One of Britain’s most iconic cars could sell for a whopping £100,000 at auction after it was found in dreadful condition – having spent 30 years parked under a HEDGE.
The 1963 Jaguar E-Type – which was voted the Most Beautiful Car of all time in 2008 – comes with all of its original documents, including its last MOT certificate from 1968 – despite not being able to run.
Now, the red car could reach upwards of £100,000 at auction, despite spending 30 years rusting away under a hedge in Bisley, Surrey.
The car was first owned by a man called Ivor Arbiter (corr), who was credited with creating The Beatles’s iconic ‘drop T’ logo.
Ivor was at the centre of London’s music scene in the 1960s and was asked by the band’s then-manager Brian Epstein to design a logo to fit on the band’s bass drum – he was paid £5 for the design, which was hand-painted by a local sign-writer.
The car also features in a number of classic films including, Vanishing Point, Austin Powers and the original Casino Royale.
Valuer James Good, from the COYS auction house, said: “It is ideal for restoration and is extremely rare.
“It has a great history, including racing, which collectors love.”
He added that the fact that it was owned by the Beatles’s logo designer was “not insignificant”.
The car changed hands a couple of times between 1965 and 1967, before it ended up in the hands of racing enthusiast Frank Riches.
After racing the car around Brand’s Hatch and Blackbushe in the late 1960s, Frank burnt out the car’s clutch.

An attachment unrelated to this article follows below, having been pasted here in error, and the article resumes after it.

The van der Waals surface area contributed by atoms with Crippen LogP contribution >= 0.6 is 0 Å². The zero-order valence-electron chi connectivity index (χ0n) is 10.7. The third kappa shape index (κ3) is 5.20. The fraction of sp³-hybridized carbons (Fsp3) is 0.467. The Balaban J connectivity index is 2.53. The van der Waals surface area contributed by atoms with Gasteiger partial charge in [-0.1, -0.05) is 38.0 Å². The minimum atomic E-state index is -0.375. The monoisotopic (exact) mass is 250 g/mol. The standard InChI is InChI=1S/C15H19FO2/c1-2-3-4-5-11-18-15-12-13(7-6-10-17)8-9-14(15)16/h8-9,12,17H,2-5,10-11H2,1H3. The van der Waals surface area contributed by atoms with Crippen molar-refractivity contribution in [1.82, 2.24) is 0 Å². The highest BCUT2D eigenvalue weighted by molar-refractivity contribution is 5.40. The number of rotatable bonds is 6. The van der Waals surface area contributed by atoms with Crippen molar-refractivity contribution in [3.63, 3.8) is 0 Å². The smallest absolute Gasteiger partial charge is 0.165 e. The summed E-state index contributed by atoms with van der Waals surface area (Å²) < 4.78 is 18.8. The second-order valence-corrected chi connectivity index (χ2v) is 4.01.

But rather than getting red e-type repaired, Frank kept it in storage.
Then in the eighties it was transferred to his garden, where it remained beneath a tarpaulin until 2015 – underneath a giant hedge that had grown around it.
Despite being more than 50 years old, the red Jag has fewer than 45,000 miles on the clock.
James said: “This wonderful Series 1, 3.8 E-Type is in original condition, with matching numbers and has never been restored.
“It retains all the features it carried in 1969 and is possibly one of the most original examples remaining today.
“The car needs a total restoration but it has all the ingredients to make a superb car – this is a true rarity.”
The car comes with its original brown log book, V5 and V5C, its last MOT certificate dated November 1968, the sales invoice to Frank Riches for £855 along with the Heritage Certificate confirming all the important details.
It also has its original maintenance and service handbook, service manual and spare parts catalogue and the original jack.
It will go on sale at the COYS Spring Classics auction at the Royal Horticultural Society in London on March 8.
Given the rarity of these cars in original condition, it is difficult to say exactly how much this E-Type will fetch.
However an E-Type in similar condition fetched £100,000 at auction in 2013.